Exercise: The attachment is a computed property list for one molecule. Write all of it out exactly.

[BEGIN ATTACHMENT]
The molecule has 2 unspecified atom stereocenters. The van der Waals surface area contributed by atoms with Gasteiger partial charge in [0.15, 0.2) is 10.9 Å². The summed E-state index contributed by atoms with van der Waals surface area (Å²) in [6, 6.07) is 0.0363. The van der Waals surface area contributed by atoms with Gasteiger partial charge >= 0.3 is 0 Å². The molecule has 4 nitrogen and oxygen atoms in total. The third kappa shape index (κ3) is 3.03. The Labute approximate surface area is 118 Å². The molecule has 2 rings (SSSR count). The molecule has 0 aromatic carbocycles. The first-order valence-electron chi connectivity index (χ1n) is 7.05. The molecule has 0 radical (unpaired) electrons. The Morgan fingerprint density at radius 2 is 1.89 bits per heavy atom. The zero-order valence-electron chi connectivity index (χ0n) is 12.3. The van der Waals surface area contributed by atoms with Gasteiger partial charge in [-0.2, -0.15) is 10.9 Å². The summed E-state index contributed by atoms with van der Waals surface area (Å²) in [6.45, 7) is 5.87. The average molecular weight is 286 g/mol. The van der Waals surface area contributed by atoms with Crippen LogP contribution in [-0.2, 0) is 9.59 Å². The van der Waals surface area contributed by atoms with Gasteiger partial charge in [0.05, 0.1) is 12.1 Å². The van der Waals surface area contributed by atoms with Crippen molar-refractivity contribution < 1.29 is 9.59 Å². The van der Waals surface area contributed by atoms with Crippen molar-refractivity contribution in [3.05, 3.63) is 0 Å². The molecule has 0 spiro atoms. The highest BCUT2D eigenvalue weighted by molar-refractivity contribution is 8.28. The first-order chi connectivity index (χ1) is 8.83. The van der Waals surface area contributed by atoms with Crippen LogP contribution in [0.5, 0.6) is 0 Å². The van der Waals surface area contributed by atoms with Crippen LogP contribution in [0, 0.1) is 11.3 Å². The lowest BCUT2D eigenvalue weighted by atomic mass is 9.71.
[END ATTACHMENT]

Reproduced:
The molecule has 2 unspecified atom stereocenters. The van der Waals surface area contributed by atoms with Gasteiger partial charge in [0.15, 0.2) is 10.9 Å². The summed E-state index contributed by atoms with van der Waals surface area (Å²) in [6, 6.07) is 0.0363. The van der Waals surface area contributed by atoms with Gasteiger partial charge >= 0.3 is 0 Å². The molecule has 4 nitrogen and oxygen atoms in total. The third kappa shape index (κ3) is 3.03. The Labute approximate surface area is 118 Å². The molecule has 2 rings (SSSR count). The molecule has 0 aromatic carbocycles. The first-order valence-electron chi connectivity index (χ1n) is 7.05. The molecule has 0 radical (unpaired) electrons. The Morgan fingerprint density at radius 2 is 1.89 bits per heavy atom. The zero-order valence-electron chi connectivity index (χ0n) is 12.3. The van der Waals surface area contributed by atoms with Gasteiger partial charge in [-0.2, -0.15) is 10.9 Å². The summed E-state index contributed by atoms with van der Waals surface area (Å²) in [6.45, 7) is 5.87. The average molecular weight is 286 g/mol. The van der Waals surface area contributed by atoms with Crippen LogP contribution in [-0.2, 0) is 9.59 Å². The van der Waals surface area contributed by atoms with Gasteiger partial charge in [0.05, 0.1) is 12.1 Å². The van der Waals surface area contributed by atoms with Crippen molar-refractivity contribution < 1.29 is 9.59 Å². The van der Waals surface area contributed by atoms with Crippen molar-refractivity contribution in [3.05, 3.63) is 0 Å². The molecule has 0 spiro atoms. The highest BCUT2D eigenvalue weighted by molar-refractivity contribution is 8.28. The first-order chi connectivity index (χ1) is 8.83. The van der Waals surface area contributed by atoms with Crippen LogP contribution in [0.5, 0.6) is 0 Å². The van der Waals surface area contributed by atoms with Crippen LogP contribution in [0, 0.1) is 11.3 Å². The lowest BCUT2D eigenvalue weighted by atomic mass is 9.71.